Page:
Adrian “A.J.” Gonzalez was a 15-year-old freshman in high school when he allegedly lured, forcibly raped and killed 8-year-old Madyson Middleton. Now, at age 18, Gonzalez will stand trial as an adult for six different felonies, including kidnapping, murder and sexual assault-related offenses.
After a nine-week transfer hearing, on Oct. 24, Santa Cruz County Superior Court Judge John Salazar decided Gonzalez is unfit for the juvenile courts designed to rehabilitate wards younger than 23. Judge Salazar ordered Gonzalez to be immediately moved to Santa Cruz County Jail among adult inmates. The severity of the crime warranted adult courts, Salazar said. Salazar also took Gonzalez’s sophistication and intelligence into account.
“This case right here was determined by Judge Salazar to be one that is incredibly grave, extreme and alarming in terms of the type of case and the type of impact it has had on the community,” said Assistant District Attorney Rafael Vazquez.
Gonzalez admitted on tape during police interviews to luring, trying to rape and killing Middleton in 2015.
If convicted as an adult, Gonzalez could spend the rest of his life in prison with no chance of parole. Had he been tried as a juvenile, Gonzalez could have spent a maximum five years in the juvenile system, plus two years probation.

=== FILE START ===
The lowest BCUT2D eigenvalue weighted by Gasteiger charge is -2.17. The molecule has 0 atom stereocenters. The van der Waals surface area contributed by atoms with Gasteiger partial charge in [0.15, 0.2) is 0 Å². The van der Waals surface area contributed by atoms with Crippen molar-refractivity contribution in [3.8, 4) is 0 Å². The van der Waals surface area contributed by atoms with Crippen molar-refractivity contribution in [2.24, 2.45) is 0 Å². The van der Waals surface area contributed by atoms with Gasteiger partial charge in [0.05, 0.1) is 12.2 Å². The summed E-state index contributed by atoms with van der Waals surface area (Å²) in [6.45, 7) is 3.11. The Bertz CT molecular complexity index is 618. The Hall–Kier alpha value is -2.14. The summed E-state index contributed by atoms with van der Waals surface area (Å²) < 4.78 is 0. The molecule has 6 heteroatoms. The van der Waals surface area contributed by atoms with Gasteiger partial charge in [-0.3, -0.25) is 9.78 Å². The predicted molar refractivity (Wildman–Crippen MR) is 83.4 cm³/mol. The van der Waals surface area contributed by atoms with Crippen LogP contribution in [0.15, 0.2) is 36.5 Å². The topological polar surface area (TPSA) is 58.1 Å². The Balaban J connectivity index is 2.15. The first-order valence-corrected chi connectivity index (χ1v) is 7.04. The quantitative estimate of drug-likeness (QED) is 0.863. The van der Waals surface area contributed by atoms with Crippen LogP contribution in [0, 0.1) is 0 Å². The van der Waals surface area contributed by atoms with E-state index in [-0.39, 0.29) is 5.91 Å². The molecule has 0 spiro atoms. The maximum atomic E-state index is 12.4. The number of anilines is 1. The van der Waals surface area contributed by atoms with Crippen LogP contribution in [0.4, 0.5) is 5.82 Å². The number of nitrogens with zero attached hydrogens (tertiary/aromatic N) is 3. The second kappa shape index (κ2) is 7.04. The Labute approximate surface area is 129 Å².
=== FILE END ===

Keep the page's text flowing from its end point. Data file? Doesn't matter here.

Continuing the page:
“The law says they have to consider not only the gravity of the crime but they have to consider the emotional and mental state of the minor during the time of the crime and his state of mind was extreme depression and suicidality,” said Larry Biggam, Gonzalez’s attorney and Santa Cruz County public defender.
Biggam said all sides, including the judge, agreed on Gonzalez’s need for treatment, but the judge’s ruling would put him in county jail with little to no treatment. In contrast, the juvenile system offers the psychiatric services Biggam feels are necessary to reform Gonzalez.
It was an understandable decision, Biggam said, but he doesn’t think the ruling is supported by evidence or the new California Parole for Non-Violent Criminals and Juvenile Court Trial Requirements Initiative, also known as Proposition 57.
Proposition 57, passed on Nov. 8, 2016, allows juvenile court judges to determine whether juveniles 14 and older should be prosecuted and sentenced as adults.
“I think that’s good public policy,” Biggam said. “But judges [are] under a lot of pressure. The ultimate decision in a transfer hearing is the kid. It’s not about the crime, it’s the kid — is he amenable or not to treatment?”
Biggam believes the decision to try Gonzalez as an adult is counterproductive, as he would not receive proper treatment for his mental health and would be exposed to a more “predatory” prison population.
Gonzalez’s first hearing in adult court is set for late November in the Santa Cruz County Superior Court, but Biggam expressed his plans to appeal the judge’s decision to have Gonzalez tried as an adult in the coming weeks, which may prolong the process.